In an emergency, if the care provider knows that you do not want certain treatments, they are obligated to respect those wishes. Outside of an emergency, if you are not mentally capable to consent to your own health care decision (e.g. you are unconscious), the care provider will turn to a list of substitute decision-makers. From this list, a relative or friend can be chosen to make the decision for you.

Care Consent Act Forms

Advance Directives

Part 2

 of the Care Consent Act deals with advance directives. Any person who is capable and at least 16 years old can make a directive. A directive must appoint a proxy and may set out your wishes for future health care. A proxy is someone that you trust and want to make your care decisions in the event you cannot make your own decisions. The advantage of making an advance directive is that you can appoint the person you want to play this role. This type of planning can assist your family at a time of great emotional stress and can reduce the potential for family disputes regarding the care you should receive.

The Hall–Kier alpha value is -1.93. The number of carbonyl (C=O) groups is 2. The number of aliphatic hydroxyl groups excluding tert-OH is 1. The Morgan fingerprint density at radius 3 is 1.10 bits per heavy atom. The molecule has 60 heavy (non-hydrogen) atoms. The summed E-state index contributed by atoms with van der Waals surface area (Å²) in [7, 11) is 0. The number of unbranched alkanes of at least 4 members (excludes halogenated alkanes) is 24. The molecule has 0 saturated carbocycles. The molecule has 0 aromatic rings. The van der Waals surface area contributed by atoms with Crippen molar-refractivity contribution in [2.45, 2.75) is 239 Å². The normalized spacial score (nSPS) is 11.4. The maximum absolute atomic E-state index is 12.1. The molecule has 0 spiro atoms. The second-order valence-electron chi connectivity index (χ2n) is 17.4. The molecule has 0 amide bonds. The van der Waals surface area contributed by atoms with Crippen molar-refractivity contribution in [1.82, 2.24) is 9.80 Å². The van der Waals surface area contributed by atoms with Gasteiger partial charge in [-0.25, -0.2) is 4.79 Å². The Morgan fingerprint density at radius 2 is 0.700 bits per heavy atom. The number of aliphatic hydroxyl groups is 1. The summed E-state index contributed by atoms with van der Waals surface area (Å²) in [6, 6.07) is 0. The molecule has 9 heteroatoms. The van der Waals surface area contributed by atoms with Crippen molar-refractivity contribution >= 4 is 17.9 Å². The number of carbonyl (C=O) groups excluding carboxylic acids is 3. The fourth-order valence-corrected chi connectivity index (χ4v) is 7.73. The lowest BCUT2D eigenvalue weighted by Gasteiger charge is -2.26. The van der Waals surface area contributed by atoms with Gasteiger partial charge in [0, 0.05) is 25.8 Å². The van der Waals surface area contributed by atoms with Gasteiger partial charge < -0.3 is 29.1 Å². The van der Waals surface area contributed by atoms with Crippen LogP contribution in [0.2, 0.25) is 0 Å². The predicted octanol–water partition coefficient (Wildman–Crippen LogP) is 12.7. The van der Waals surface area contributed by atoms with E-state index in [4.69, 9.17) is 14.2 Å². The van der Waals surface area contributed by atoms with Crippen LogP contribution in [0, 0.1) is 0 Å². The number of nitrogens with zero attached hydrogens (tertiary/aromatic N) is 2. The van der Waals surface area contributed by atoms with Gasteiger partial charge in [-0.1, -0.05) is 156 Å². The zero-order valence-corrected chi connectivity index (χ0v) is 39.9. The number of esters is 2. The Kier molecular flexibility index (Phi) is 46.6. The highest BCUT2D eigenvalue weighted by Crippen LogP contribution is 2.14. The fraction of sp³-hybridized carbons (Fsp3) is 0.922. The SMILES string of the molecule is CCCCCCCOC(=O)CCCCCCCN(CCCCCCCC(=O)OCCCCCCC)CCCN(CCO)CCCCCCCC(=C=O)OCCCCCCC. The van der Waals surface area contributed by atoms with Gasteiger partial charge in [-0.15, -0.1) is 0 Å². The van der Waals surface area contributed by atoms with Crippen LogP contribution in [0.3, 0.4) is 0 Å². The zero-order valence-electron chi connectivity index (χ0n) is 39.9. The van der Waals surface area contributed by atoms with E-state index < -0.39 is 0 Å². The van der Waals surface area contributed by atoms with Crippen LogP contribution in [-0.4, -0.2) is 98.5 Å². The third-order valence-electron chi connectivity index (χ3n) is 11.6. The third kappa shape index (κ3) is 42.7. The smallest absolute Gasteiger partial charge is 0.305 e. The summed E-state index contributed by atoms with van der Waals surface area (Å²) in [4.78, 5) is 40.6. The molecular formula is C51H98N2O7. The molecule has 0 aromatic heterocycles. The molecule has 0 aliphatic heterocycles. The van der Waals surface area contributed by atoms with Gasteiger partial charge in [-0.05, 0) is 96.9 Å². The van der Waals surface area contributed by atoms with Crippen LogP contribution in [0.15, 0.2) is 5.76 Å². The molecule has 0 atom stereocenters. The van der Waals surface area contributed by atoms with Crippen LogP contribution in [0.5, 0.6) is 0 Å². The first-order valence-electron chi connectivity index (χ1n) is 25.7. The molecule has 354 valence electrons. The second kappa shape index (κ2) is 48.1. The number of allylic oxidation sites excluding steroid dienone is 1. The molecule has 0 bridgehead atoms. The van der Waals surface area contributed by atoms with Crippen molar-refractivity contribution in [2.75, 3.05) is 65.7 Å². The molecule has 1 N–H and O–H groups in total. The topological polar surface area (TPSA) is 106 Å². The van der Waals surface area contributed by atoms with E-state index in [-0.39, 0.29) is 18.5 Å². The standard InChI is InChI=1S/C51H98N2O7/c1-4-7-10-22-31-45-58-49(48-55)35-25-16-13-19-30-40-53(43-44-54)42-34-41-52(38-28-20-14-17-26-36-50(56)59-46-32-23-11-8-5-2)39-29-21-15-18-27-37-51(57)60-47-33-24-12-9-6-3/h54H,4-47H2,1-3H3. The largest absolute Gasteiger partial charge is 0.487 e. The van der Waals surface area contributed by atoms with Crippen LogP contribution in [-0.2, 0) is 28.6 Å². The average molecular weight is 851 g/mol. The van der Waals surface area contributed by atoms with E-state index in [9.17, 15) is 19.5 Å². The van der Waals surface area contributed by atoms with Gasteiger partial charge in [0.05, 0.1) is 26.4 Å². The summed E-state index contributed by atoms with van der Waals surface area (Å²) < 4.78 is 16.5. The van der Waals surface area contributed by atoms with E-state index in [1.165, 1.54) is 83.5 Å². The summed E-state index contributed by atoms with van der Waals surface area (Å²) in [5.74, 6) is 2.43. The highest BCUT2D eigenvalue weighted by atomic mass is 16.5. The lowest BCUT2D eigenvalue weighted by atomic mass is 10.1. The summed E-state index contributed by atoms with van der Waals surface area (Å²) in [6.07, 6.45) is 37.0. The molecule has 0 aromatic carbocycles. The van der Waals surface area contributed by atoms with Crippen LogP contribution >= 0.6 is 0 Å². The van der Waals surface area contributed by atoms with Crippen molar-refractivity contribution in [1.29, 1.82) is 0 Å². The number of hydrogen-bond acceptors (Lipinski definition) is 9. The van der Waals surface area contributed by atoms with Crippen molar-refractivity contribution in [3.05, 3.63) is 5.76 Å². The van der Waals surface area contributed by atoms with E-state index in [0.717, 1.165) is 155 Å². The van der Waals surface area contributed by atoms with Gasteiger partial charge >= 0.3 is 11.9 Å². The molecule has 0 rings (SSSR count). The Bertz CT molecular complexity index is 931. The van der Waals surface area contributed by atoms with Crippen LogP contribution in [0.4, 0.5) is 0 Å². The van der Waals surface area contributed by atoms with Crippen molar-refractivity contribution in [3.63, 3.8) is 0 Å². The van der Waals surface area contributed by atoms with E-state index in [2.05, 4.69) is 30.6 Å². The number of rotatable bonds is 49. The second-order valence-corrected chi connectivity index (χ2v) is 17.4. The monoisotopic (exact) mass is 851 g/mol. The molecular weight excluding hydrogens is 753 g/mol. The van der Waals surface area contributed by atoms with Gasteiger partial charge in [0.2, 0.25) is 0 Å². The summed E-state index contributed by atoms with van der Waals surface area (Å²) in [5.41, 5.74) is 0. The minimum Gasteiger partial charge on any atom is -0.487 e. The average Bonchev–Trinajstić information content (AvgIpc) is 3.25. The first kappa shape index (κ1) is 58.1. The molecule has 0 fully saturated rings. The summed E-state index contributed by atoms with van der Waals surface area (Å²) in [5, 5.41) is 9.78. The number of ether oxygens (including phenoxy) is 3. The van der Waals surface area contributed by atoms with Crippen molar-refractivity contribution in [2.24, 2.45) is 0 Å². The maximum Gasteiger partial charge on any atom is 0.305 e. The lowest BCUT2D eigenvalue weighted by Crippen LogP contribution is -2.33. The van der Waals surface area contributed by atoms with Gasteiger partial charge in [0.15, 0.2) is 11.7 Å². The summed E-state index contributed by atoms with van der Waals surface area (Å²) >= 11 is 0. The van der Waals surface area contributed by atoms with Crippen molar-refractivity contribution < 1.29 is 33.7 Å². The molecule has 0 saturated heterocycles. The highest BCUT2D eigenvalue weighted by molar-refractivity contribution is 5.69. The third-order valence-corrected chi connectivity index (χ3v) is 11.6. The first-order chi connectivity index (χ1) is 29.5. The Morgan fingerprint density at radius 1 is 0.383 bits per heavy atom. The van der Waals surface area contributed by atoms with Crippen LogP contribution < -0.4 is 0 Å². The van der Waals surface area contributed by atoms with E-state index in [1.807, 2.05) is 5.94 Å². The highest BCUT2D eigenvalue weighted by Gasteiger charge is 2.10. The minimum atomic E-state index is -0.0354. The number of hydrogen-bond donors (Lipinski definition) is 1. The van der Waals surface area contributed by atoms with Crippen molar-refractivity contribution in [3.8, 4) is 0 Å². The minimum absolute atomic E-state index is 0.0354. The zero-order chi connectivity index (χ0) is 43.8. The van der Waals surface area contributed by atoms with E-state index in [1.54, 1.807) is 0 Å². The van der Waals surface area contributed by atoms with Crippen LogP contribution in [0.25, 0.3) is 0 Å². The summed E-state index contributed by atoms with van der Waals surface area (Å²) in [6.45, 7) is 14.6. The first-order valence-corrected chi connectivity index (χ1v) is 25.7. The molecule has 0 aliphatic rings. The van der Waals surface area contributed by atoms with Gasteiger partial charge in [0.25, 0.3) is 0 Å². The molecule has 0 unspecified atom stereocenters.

In addition to advance directives, the Yukon also has developed a Resuscitation and Care form.  This form is not an advance directive because it does not appoint a proxy.  However, people can use this form to set out their wishes for care. Resuscitation and Care form

Temporary financial protection

Part 3

 of the Care Consent Act includes temporary financial protection for people who are incapable of making a care decision and also not able to manage their financial affairs. For example, you may be in a car accident, suffer a head injury and suddenly be unable to pay your bills. The bank may not allow other people to access your bank account. In this situation, a certificate can be issued and sent to the Public Guardian and Trustee (Yukon Justice). The Public Guardian and Trustee can then look after your finances for up to 60 days.

Documents

Contact info

Adult Protection and Decision-Making

Phone: 867-456-3946

Toll Free (Yukon, Nunavut and NWT); 1-800-661-0408 ext. 3946

Mailing Address:

Adult Protection and Decision-Making (H-3)
Health & Social Services, Government of Yukon
Box 2703
Whitehorse, Yukon  Y1A 2C6

Location: 100 - 204 Black St | Whitehorse, Yukon [map]